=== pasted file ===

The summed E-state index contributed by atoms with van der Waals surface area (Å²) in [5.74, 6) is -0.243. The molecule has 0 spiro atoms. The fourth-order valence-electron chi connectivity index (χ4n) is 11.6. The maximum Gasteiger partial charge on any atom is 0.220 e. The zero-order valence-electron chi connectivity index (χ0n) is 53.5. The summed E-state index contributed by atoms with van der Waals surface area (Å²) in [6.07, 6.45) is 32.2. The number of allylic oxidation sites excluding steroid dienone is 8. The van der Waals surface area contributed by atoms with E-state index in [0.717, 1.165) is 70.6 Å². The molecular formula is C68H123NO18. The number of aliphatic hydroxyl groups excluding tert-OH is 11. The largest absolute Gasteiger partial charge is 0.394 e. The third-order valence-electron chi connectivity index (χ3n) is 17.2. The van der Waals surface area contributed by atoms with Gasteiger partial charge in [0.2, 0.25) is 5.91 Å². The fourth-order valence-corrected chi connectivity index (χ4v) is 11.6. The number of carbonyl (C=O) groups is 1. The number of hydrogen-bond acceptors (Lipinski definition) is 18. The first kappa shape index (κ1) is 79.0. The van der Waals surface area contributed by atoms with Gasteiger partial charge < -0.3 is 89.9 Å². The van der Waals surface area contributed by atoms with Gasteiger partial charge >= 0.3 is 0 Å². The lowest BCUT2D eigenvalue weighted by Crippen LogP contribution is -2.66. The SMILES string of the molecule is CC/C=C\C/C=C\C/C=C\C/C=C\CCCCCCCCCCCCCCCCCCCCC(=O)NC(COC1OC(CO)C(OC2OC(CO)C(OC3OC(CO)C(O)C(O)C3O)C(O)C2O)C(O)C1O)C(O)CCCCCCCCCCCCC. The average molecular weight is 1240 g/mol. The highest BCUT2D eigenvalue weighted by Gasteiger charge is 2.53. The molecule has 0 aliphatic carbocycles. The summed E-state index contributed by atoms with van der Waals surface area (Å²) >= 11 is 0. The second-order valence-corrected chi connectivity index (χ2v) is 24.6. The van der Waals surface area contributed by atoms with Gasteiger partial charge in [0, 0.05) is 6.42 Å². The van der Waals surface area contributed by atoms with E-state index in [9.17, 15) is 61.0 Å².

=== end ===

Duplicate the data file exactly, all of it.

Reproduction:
The summed E-state index contributed by atoms with van der Waals surface area (Å²) in [5.74, 6) is -0.243. The molecule has 0 spiro atoms. The fourth-order valence-electron chi connectivity index (χ4n) is 11.6. The maximum Gasteiger partial charge on any atom is 0.220 e. The zero-order valence-electron chi connectivity index (χ0n) is 53.5. The summed E-state index contributed by atoms with van der Waals surface area (Å²) in [6.07, 6.45) is 32.2. The number of allylic oxidation sites excluding steroid dienone is 8. The van der Waals surface area contributed by atoms with E-state index in [0.717, 1.165) is 70.6 Å². The molecular formula is C68H123NO18. The number of aliphatic hydroxyl groups excluding tert-OH is 11. The largest absolute Gasteiger partial charge is 0.394 e. The third-order valence-electron chi connectivity index (χ3n) is 17.2. The van der Waals surface area contributed by atoms with Gasteiger partial charge in [0.2, 0.25) is 5.91 Å². The fourth-order valence-corrected chi connectivity index (χ4v) is 11.6. The number of carbonyl (C=O) groups is 1. The number of hydrogen-bond acceptors (Lipinski definition) is 18. The first kappa shape index (κ1) is 79.0. The van der Waals surface area contributed by atoms with Gasteiger partial charge < -0.3 is 89.9 Å². The van der Waals surface area contributed by atoms with Gasteiger partial charge >= 0.3 is 0 Å². The lowest BCUT2D eigenvalue weighted by Crippen LogP contribution is -2.66. The SMILES string of the molecule is CC/C=C\C/C=C\C/C=C\C/C=C\CCCCCCCCCCCCCCCCCCCCC(=O)NC(COC1OC(CO)C(OC2OC(CO)C(OC3OC(CO)C(O)C(O)C3O)C(O)C2O)C(O)C1O)C(O)CCCCCCCCCCCCC. The average molecular weight is 1240 g/mol. The highest BCUT2D eigenvalue weighted by Gasteiger charge is 2.53. The molecule has 0 aliphatic carbocycles. The summed E-state index contributed by atoms with van der Waals surface area (Å²) >= 11 is 0. The second-order valence-corrected chi connectivity index (χ2v) is 24.6. The van der Waals surface area contributed by atoms with Gasteiger partial charge in [0, 0.05) is 6.42 Å². The van der Waals surface area contributed by atoms with E-state index in [9.17, 15) is 61.0 Å².